Cam Neely says the Bruins failed to check Mitchell Miller
Boston Bruins President Cam Neely said the signing of prospect Mitchell Miller is his biggest regret as an NHL executive, and expressed concern about the failure of the team’s vetting process.
“I’m extremely upset that we made a lot of people unhappy with our decision,” Neely said Monday. “I’m very proud of the Bruins organization and what we stand for, and we fell short.”
The Bruins signed Miller, a 20-year-old defenseman, on Friday for one initial contract with the intention of sending him to AHL Providence. The team, however, announced on Sunday night that parted company with Miller after intense backlash from fans, the team’s own players and commissioner Gary Bettman.
Bettman said on Saturday: “I can’t tell you that he will ever be eligible to come to the NHL.”
Miller was a fourth-round pick Arizona Coyotes 2020, but his draft rights waived when a story broke about how he and another high school student were convicted in juvenile court in 2016 of assaulting and harassing Isaiah Meyer-Crothers, a black classmate with disabilities. In the report, Meyer-Crothers’ mother alleged that Miller began abusing her son in second grade and repeatedly used racial slurs.
Neely said the possibility of signing Miller was first brought up in August. The Bruins said Sunday they decided to cut ties with him “based on new information.” When asked about that Monday, Neely said the fact that the Bruins never contacted the Meyer-Crothers family “concerns me” and that it is “absolutely” an issue in the team’s vetting process.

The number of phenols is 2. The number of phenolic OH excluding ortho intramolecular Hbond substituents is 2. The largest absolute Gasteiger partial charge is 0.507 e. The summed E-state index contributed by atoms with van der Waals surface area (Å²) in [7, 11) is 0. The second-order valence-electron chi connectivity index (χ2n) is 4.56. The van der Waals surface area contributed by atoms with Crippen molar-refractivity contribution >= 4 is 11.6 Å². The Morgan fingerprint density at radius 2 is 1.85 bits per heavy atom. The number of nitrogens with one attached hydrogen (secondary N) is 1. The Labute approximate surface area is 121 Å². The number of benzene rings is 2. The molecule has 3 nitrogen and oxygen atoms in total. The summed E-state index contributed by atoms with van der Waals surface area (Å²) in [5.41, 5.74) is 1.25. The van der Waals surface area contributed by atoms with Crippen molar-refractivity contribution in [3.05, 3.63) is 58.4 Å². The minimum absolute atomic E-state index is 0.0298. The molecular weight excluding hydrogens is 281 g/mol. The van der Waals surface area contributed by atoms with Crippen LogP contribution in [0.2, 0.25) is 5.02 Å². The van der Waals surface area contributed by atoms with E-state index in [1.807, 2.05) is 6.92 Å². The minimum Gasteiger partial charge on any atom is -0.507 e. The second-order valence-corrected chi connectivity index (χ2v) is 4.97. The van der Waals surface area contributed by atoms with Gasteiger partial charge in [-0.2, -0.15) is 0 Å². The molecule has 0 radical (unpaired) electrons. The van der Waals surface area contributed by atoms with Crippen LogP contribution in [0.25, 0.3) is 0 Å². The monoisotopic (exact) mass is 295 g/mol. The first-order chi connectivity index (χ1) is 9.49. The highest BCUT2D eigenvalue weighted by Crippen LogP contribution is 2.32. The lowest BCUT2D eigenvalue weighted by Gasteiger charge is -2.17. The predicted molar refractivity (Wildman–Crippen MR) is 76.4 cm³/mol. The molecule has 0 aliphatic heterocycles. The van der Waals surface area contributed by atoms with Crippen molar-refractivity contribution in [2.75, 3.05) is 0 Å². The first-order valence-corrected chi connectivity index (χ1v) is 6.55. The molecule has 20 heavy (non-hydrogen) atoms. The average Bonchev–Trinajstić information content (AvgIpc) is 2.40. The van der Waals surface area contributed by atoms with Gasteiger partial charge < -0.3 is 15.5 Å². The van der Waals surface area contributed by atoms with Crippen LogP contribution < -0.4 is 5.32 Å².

“We like to take pride in what we do in the community and hold ourselves accountable,” said Neely, who said he plans to contact the Meyer-Crothers family. “We dropped the ball, and I’m here to apologize.
“I’ll say it again: I want to apologize to Isaiah and his family. It’s something they shouldn’t have to go through.”
Why did the Bruins believe Miller deserved a chance in the NHL after the Coyotes passed?
“From everything I’ve heard, he’s been working on himself, he’s been working in programs to improve himself,” Neely said. “I got the impression that this was a 14-year-old kid who made a really, really bad decision and did some terrible things, and now he’s 20 years old. I got the impression that in the last six years, he’s done a lot of work on himself.”
The Bruins president, however, said the team “could have dug deeper” on Miller before signing him.
The initial reaction came from NHL fans and quickly spread to Boston players, who were on the road in Toronto and were told that Miller would be signed. Captain Patrice Bergeron he called Miller’s actions “unacceptable, and we don’t stand behind it.”
On Saturday, while in Finland for the NHL Global Series, Bettman said Miller’s future in the league was uncertain. The NHLPA told ESPN on Saturday that it had not been notified of any suspension or disciplinary action by the NHL against Miller.
Neely said Boston general manager Don Sweeney spoke with deputy commissioner Bill Daly on Wednesday about signing Miller.
“From what I understand, [NHL deputy commissioner Bill Daly] he said Mitchell was going to have to get ahead of Gary Bettman if he wanted to play in the NHL,” Neely said.
Neely called the Miller signing his “by far” biggest regret as CEO. It came as the Bruins are off to the best start in franchise history (10-2-0).
“It’s probably never going to be a good time,” Neely said. “I think it came down to a point [whether] we do it or we don’t. And we made the wrong decision.”
ESPN’s Ryan S. Clark contributed to this report.
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